4 Reasons Why Saving Solely to a 401(k) is a Bad Idea

Investing in a 401(k) plan is amongst the simplest ways to save for retirement. Once you decide on the amount of contributions to be making monthly, the amount is automatically deducted from your paycheck each month. You are building wealth without having to second guess or overthink it. There’s also the benefit of an employer’s match, which can help speed up your progress.

Despite its advantages, it’s advisable to have a stash of your retirement savings outside a 401(k). Here are four setbacks of investing solely in a 401(k) plan.


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1. No Tax Diversification

401(k) distributions in retirement are taxed like regular income. That’s how the IRS takes back the tax deductions you received on contributions to the plan and the tax-deferral on your earnings. It’s a beneficial trade-off provided you remain in the same income bracket you are now when you leave the workforce.

The fact is that you can’t predict what your income and, subsequently, your tax situation will be in the future. You can earn less, or you can earn higher, which can increase your income bracket.

Similarly, one can’t predict what the future holds for U.S income taxes. Most experts have argued that taxes will mostly be increased considering that the government has spent trillions on coronavirus relief.

To address the uncertainty, it’s advisable to invest in a Roth IRA alongside your 401(k). Contributions to Roth IRAs are not tax-deductible, but in turn, you’ll enjoy tax-free distributions in retirement.


2. It’s Never Too Early To Retire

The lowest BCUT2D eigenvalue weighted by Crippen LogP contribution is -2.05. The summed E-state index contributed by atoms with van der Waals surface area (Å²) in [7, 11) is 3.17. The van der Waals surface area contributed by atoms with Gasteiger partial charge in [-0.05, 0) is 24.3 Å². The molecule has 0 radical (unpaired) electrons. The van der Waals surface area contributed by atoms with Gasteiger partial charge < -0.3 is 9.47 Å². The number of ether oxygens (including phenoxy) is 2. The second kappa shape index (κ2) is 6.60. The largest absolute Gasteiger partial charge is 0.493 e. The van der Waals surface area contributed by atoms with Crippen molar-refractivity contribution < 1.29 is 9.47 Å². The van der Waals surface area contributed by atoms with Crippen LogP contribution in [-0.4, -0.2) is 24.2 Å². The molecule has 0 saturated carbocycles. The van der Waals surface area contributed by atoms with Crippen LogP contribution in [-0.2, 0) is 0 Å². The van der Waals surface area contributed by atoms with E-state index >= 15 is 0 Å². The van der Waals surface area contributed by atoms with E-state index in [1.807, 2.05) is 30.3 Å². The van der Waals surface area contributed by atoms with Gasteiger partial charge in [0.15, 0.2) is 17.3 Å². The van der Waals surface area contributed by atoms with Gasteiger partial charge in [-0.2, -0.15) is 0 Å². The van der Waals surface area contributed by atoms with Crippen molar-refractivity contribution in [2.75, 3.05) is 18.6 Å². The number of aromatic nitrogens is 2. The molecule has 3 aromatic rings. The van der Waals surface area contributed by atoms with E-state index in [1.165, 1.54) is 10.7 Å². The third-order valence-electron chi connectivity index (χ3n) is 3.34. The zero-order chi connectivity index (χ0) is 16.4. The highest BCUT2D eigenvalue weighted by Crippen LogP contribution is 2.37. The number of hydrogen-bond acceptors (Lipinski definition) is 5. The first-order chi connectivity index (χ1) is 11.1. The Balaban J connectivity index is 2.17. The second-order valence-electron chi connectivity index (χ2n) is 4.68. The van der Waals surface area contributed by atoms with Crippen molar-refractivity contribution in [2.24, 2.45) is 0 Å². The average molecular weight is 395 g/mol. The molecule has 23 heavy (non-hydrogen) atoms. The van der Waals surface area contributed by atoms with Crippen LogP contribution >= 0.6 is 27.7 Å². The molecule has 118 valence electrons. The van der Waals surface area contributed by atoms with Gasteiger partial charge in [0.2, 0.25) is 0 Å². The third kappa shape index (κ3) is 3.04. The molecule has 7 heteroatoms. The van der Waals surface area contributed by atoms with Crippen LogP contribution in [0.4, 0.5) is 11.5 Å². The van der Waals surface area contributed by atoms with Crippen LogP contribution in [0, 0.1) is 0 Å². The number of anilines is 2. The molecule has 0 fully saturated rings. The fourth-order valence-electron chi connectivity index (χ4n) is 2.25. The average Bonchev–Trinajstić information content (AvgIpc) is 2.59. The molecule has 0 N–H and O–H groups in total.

Withdrawals from a 401(k) account attract a 10% penalty if you are not up to 59½ years old. This penalty is waived if you happen to leave your job in the year you hit 55 or older (50 for public safety workers). It’s important to note that said waiver will only apply to your 401(k) balance with your most recent employer. So if you have enough funds in that account, you can retire in your 50s.

If you plan to retire early, diversifying your retirement savings to Roth IRAs or taxable brokerage accounts will increase your options. Contributions to Roth IRAs are not tax-deductible so that you can withdraw your contributions from the account without any tax or penalties. Just ensure you don’t withdraw the earnings on your contributions. You can only withdraw your earnings when you are 59½ years old.

On the other hand, a taxable brokerage has no restrictions on withdrawals, but it also has no tax benefits. So contributions are not tax-deductible, and you’ll pay taxes yearly on your interest, dividends, and gains to the account.

You can lower the tax burden by buying and holding growth stocks. Provided you are not realizing any profit or earning dividends, your taxable income won’t rise high.


3. Your Investment Options Are Limited

401(k) plans typically offer a selected group of funds, which could limit your investment options. Some plans offer a brokerage window that provides a broader selection of securities to invest into. But if your plan doesn’t have a brokerage window, then consider putting part of your savings into Roth IRAs, traditional IRAs, or taxable brokerages. These investment options will allow you to get what’s unobtainable with your 401(k).


4. You Could End Up Paying More in Fees

One of the drawbacks of 401(k) accounts is that the plan administrator can charge as much as 1% or 2% as operating fees for the plan. In addition to that, you’ll still pay the operating expenses mutual funds charge. While these percentages look smaller, they can still eat into your earnings over time.

If you consider the typical stock market annual return of 7%, you’ll realize that a 2% cumulative yearly fee is over the edge. If your investment charges you 2%, you’ll be left with 5%.

The solution available to you is to invest in stocks in a low-cost brokerage or IRA account outside your 401(k) plan. Alternatively, you can invest in low-cost index funds like the Fidelity 500 Index Fund (NASDAQMUTFUND: FXAIX).


Diversifying Your Savings

While using automation to contribute to your 401(k), it’s also essential to take extra steps to save elsewhere. For most retirement savers, investing in Roth IRA or brokerages complements their 401(k).

The benefit is that you get tax diversification and greater freedom to retire earlier than normal.

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